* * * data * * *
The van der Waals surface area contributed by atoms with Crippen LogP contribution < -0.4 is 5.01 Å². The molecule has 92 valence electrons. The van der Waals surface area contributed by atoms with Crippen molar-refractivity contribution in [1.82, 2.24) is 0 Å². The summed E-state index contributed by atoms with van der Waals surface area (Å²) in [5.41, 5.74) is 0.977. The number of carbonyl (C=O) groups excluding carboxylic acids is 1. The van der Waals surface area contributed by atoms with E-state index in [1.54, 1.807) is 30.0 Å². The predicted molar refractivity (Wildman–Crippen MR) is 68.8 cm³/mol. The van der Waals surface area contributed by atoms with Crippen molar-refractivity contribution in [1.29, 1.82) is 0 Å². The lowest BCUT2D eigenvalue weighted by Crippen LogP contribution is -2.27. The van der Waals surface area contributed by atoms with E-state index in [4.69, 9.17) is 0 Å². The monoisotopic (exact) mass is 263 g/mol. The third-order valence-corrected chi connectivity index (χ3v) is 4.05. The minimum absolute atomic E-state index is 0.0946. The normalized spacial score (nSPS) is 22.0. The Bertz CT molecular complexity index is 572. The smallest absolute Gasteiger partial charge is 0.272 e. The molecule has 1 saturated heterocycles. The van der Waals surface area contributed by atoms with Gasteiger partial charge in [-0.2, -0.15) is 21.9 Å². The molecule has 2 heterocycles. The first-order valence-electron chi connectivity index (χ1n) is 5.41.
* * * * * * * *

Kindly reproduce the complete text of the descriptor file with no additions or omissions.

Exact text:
The van der Waals surface area contributed by atoms with Crippen LogP contribution < -0.4 is 5.01 Å². The molecule has 92 valence electrons. The van der Waals surface area contributed by atoms with Crippen molar-refractivity contribution in [1.82, 2.24) is 0 Å². The summed E-state index contributed by atoms with van der Waals surface area (Å²) in [5.41, 5.74) is 0.977. The number of carbonyl (C=O) groups excluding carboxylic acids is 1. The van der Waals surface area contributed by atoms with E-state index in [1.54, 1.807) is 30.0 Å². The predicted molar refractivity (Wildman–Crippen MR) is 68.8 cm³/mol. The van der Waals surface area contributed by atoms with Crippen molar-refractivity contribution in [1.29, 1.82) is 0 Å². The lowest BCUT2D eigenvalue weighted by Crippen LogP contribution is -2.27. The van der Waals surface area contributed by atoms with E-state index in [4.69, 9.17) is 0 Å². The monoisotopic (exact) mass is 263 g/mol. The third-order valence-corrected chi connectivity index (χ3v) is 4.05. The minimum absolute atomic E-state index is 0.0946. The normalized spacial score (nSPS) is 22.0. The Bertz CT molecular complexity index is 572. The smallest absolute Gasteiger partial charge is 0.272 e. The molecule has 1 saturated heterocycles. The van der Waals surface area contributed by atoms with Gasteiger partial charge in [-0.2, -0.15) is 21.9 Å². The molecule has 2 heterocycles. The first-order valence-electron chi connectivity index (χ1n) is 5.41.